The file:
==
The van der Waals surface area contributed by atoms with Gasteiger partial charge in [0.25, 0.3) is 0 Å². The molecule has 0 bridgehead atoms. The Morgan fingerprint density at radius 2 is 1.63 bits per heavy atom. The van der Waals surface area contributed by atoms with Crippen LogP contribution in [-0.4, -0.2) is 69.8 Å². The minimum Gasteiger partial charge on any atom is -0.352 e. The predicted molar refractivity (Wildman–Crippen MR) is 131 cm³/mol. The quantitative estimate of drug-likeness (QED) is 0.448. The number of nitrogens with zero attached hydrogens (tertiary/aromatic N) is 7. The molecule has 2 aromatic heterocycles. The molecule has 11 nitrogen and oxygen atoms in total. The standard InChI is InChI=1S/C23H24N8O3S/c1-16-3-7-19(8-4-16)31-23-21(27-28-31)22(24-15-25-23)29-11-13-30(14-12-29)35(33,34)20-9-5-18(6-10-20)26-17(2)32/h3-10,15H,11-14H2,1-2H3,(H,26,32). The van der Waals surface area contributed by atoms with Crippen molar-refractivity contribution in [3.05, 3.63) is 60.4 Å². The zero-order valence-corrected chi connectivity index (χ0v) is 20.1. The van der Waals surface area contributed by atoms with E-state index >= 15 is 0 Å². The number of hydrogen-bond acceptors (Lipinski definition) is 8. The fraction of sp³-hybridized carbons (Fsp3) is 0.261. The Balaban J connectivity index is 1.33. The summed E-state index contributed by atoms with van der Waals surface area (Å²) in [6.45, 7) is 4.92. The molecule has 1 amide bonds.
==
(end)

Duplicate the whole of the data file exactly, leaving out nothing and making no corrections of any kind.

The van der Waals surface area contributed by atoms with Gasteiger partial charge in [0.25, 0.3) is 0 Å². The molecule has 0 bridgehead atoms. The Morgan fingerprint density at radius 2 is 1.63 bits per heavy atom. The van der Waals surface area contributed by atoms with Crippen LogP contribution in [-0.4, -0.2) is 69.8 Å². The minimum Gasteiger partial charge on any atom is -0.352 e. The predicted molar refractivity (Wildman–Crippen MR) is 131 cm³/mol. The quantitative estimate of drug-likeness (QED) is 0.448. The number of nitrogens with zero attached hydrogens (tertiary/aromatic N) is 7. The molecule has 2 aromatic heterocycles. The molecule has 11 nitrogen and oxygen atoms in total. The standard InChI is InChI=1S/C23H24N8O3S/c1-16-3-7-19(8-4-16)31-23-21(27-28-31)22(24-15-25-23)29-11-13-30(14-12-29)35(33,34)20-9-5-18(6-10-20)26-17(2)32/h3-10,15H,11-14H2,1-2H3,(H,26,32). The van der Waals surface area contributed by atoms with Crippen molar-refractivity contribution in [3.05, 3.63) is 60.4 Å². The zero-order valence-corrected chi connectivity index (χ0v) is 20.1. The van der Waals surface area contributed by atoms with E-state index >= 15 is 0 Å². The number of hydrogen-bond acceptors (Lipinski definition) is 8. The fraction of sp³-hybridized carbons (Fsp3) is 0.261. The Balaban J connectivity index is 1.33. The summed E-state index contributed by atoms with van der Waals surface area (Å²) in [6.45, 7) is 4.92. The molecule has 1 amide bonds.